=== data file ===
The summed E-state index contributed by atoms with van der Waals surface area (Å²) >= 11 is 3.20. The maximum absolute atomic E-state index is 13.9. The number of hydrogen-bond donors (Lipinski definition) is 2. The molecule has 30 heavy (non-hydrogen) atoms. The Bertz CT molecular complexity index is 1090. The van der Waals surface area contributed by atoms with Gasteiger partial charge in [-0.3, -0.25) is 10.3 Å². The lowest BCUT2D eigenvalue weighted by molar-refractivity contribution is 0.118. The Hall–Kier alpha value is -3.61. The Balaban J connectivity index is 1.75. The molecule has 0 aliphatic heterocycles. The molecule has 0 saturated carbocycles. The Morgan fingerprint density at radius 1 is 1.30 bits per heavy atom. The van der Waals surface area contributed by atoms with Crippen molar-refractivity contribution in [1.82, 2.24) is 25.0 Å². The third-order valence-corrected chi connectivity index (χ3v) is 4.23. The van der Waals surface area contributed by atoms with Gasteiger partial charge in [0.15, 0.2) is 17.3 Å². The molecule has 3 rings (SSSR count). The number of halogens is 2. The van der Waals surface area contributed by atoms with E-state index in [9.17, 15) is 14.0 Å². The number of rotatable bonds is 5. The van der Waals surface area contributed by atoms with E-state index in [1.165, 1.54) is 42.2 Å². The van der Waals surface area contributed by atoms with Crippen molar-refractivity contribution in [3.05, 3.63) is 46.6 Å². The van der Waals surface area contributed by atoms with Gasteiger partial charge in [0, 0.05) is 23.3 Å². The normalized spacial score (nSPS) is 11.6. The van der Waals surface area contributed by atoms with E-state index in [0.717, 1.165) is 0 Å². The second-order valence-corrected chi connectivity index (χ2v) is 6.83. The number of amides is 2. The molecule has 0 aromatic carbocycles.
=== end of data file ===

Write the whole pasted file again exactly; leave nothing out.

The summed E-state index contributed by atoms with van der Waals surface area (Å²) >= 11 is 3.20. The maximum absolute atomic E-state index is 13.9. The number of hydrogen-bond donors (Lipinski definition) is 2. The molecule has 30 heavy (non-hydrogen) atoms. The Bertz CT molecular complexity index is 1090. The van der Waals surface area contributed by atoms with Gasteiger partial charge in [-0.3, -0.25) is 10.3 Å². The lowest BCUT2D eigenvalue weighted by molar-refractivity contribution is 0.118. The Hall–Kier alpha value is -3.61. The Balaban J connectivity index is 1.75. The molecule has 0 aliphatic heterocycles. The molecule has 0 saturated carbocycles. The Morgan fingerprint density at radius 1 is 1.30 bits per heavy atom. The van der Waals surface area contributed by atoms with Crippen molar-refractivity contribution in [1.82, 2.24) is 25.0 Å². The third-order valence-corrected chi connectivity index (χ3v) is 4.23. The van der Waals surface area contributed by atoms with Gasteiger partial charge in [0.15, 0.2) is 17.3 Å². The molecule has 3 rings (SSSR count). The number of halogens is 2. The van der Waals surface area contributed by atoms with E-state index in [9.17, 15) is 14.0 Å². The number of rotatable bonds is 5. The van der Waals surface area contributed by atoms with E-state index in [1.165, 1.54) is 42.2 Å². The van der Waals surface area contributed by atoms with Crippen molar-refractivity contribution in [3.05, 3.63) is 46.6 Å². The van der Waals surface area contributed by atoms with Gasteiger partial charge in [0, 0.05) is 23.3 Å². The normalized spacial score (nSPS) is 11.6. The van der Waals surface area contributed by atoms with E-state index in [0.717, 1.165) is 0 Å². The second-order valence-corrected chi connectivity index (χ2v) is 6.83. The number of amides is 2. The molecule has 0 aromatic carbocycles.